The theory of NP-completeness was initially built on Cook (polynomial-time Turing) reductions. Later, Karp introduced polynomial-time many-to-one reductions. A Cook reduction is more powerful than a Karp reduction since there is no restriction on the number of calls to the oracle. So, I am interested in NP-complete graph problem that does not have a known Karp reduction from a NP-complete problem.
Is there a natural graph problem known to be NP-complete only under Cook reduction, but not known to be NP-complete under Karp reductions?
Naturalness should disallow specific features of feasible solutions, for otherwise it is quite easy to start from well-known problem and make it a little easier by allowing specific features.
I know an example of a problem that is missing two of the four features you ask for – it is not NP-complete, and it is not a problem on graphs.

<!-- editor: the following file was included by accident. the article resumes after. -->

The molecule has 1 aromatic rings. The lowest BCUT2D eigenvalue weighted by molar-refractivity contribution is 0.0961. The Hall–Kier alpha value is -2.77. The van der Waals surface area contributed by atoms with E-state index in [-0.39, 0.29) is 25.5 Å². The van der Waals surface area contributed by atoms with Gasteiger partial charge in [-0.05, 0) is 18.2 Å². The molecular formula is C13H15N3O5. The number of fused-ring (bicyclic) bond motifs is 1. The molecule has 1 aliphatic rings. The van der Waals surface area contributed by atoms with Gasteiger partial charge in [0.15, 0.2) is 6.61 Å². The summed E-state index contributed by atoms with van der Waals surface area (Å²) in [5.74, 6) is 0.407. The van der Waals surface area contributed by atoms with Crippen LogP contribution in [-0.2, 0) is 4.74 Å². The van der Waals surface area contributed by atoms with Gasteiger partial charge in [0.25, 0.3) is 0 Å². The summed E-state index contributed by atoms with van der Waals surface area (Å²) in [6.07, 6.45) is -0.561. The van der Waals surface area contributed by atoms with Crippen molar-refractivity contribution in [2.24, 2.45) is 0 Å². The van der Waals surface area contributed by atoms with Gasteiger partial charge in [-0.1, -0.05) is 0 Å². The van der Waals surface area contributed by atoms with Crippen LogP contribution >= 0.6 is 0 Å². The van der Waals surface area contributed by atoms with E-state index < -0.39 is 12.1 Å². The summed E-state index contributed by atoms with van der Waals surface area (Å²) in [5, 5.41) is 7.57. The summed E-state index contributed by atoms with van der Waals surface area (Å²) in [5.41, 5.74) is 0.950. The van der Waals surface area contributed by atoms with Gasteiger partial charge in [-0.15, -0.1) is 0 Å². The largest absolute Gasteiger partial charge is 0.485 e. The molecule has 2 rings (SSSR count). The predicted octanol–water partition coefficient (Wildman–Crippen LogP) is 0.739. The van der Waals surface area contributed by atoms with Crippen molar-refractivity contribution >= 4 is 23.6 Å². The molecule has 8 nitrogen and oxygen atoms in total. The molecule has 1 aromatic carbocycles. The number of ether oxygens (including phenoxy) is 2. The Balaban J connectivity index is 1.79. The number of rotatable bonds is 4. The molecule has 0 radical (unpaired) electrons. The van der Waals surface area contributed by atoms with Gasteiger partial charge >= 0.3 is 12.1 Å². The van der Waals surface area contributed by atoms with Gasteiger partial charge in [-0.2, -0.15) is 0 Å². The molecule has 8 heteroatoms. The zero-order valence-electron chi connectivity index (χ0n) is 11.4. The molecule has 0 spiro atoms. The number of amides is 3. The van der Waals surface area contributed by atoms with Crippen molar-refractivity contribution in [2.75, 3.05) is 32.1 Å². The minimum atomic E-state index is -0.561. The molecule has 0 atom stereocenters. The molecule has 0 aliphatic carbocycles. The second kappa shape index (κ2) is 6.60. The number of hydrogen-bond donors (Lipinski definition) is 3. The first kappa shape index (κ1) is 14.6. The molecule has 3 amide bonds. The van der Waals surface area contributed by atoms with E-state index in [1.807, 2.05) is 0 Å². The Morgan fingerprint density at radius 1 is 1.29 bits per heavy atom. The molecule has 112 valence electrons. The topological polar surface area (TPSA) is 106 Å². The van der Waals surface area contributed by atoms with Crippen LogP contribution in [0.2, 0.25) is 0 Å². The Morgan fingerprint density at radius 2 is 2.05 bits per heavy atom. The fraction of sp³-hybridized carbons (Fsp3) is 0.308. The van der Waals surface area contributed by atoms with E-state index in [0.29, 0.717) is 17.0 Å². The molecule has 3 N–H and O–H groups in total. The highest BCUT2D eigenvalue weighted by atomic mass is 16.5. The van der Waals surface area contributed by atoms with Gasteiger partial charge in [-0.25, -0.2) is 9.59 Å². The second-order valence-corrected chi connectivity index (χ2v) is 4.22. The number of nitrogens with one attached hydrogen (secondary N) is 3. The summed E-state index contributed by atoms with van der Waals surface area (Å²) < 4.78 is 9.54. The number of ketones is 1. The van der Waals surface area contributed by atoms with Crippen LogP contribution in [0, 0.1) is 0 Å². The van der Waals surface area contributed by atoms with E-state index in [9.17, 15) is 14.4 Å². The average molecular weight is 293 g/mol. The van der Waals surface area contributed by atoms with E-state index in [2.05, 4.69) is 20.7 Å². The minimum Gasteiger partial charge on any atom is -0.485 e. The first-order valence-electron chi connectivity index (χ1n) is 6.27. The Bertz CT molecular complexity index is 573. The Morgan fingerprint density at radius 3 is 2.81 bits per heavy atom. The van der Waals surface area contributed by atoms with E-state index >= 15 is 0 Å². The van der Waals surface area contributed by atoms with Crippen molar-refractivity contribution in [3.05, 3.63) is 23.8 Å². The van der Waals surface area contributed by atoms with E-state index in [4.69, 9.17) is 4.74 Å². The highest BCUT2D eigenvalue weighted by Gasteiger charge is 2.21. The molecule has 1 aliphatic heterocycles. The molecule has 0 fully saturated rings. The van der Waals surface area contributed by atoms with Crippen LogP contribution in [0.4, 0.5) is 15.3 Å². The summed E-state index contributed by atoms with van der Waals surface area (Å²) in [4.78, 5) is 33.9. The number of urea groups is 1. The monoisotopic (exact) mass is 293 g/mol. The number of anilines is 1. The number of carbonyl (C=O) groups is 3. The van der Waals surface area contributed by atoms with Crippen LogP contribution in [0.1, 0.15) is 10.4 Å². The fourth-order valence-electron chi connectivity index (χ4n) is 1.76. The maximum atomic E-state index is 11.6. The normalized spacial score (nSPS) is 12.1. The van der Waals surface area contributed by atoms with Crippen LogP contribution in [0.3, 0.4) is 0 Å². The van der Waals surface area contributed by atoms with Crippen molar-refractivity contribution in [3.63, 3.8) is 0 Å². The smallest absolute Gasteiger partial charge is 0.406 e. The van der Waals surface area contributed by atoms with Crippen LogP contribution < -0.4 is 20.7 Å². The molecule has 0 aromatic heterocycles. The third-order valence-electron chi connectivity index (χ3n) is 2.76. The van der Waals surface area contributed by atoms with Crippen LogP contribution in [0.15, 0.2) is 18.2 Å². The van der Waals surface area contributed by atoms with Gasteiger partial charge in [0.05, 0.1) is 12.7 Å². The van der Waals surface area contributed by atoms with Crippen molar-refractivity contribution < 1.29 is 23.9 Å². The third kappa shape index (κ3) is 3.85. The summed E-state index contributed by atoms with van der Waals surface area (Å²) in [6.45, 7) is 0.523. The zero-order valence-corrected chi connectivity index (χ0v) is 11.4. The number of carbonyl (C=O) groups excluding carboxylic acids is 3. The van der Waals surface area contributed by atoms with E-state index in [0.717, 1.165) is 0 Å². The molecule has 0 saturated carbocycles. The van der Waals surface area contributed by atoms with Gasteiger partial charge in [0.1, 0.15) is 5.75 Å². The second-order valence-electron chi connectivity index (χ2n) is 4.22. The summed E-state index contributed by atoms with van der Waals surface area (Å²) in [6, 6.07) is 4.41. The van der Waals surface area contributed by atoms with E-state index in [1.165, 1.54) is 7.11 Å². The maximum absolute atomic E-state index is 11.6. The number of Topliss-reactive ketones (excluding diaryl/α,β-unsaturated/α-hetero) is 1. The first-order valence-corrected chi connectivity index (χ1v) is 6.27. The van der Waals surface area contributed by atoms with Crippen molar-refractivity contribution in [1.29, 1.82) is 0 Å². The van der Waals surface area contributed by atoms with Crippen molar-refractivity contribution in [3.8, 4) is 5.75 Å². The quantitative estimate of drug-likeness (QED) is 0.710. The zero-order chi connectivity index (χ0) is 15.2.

Buchfuhrer and Umans (2011) show that the minimum equivalent expression problem in Boolean logic is complete for ΣP2 under polynomial-time Turing reductions.
Given a Boolean (∧;∨;¬)-formula F and
an integer k, is there an equivalent (∧;∨;¬)-formula of size at most k?
On p. 143, the authors state:
This provides a somewhat rare example of a natural problem for which a Turing reduction seems crucial (in the sense that we do not know of any simple modification or alternative methods that would give a many-one
They do not cite any other such examples from the literature. I suspect that “somewhat rare” is possibly an understatement.
David Buchfuhrer and Christopher Umans: “The complexity of Boolean formula minimization” Journal of Computer and System Sciences, Volume 77, Issue 1, January 2011, Pages 142-153